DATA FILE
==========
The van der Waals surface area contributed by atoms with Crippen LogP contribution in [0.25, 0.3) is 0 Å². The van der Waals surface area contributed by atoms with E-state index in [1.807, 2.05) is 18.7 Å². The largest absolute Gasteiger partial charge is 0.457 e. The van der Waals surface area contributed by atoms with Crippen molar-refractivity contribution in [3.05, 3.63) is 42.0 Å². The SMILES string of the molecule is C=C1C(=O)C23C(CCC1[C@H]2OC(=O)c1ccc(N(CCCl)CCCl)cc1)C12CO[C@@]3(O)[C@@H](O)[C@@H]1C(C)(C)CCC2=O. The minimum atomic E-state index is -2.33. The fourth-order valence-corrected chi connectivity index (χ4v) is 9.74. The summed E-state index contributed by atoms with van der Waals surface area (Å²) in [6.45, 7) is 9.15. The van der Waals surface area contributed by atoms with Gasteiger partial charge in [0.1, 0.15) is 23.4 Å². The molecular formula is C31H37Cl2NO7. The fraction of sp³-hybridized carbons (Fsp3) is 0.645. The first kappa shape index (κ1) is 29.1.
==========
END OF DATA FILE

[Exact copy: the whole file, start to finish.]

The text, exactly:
The van der Waals surface area contributed by atoms with Crippen LogP contribution in [0.25, 0.3) is 0 Å². The van der Waals surface area contributed by atoms with E-state index in [1.807, 2.05) is 18.7 Å². The largest absolute Gasteiger partial charge is 0.457 e. The van der Waals surface area contributed by atoms with Crippen molar-refractivity contribution in [3.05, 3.63) is 42.0 Å². The SMILES string of the molecule is C=C1C(=O)C23C(CCC1[C@H]2OC(=O)c1ccc(N(CCCl)CCCl)cc1)C12CO[C@@]3(O)[C@@H](O)[C@@H]1C(C)(C)CCC2=O. The minimum atomic E-state index is -2.33. The fourth-order valence-corrected chi connectivity index (χ4v) is 9.74. The summed E-state index contributed by atoms with van der Waals surface area (Å²) in [6.45, 7) is 9.15. The van der Waals surface area contributed by atoms with Gasteiger partial charge in [0.1, 0.15) is 23.4 Å². The molecular formula is C31H37Cl2NO7. The fraction of sp³-hybridized carbons (Fsp3) is 0.645. The first kappa shape index (κ1) is 29.1.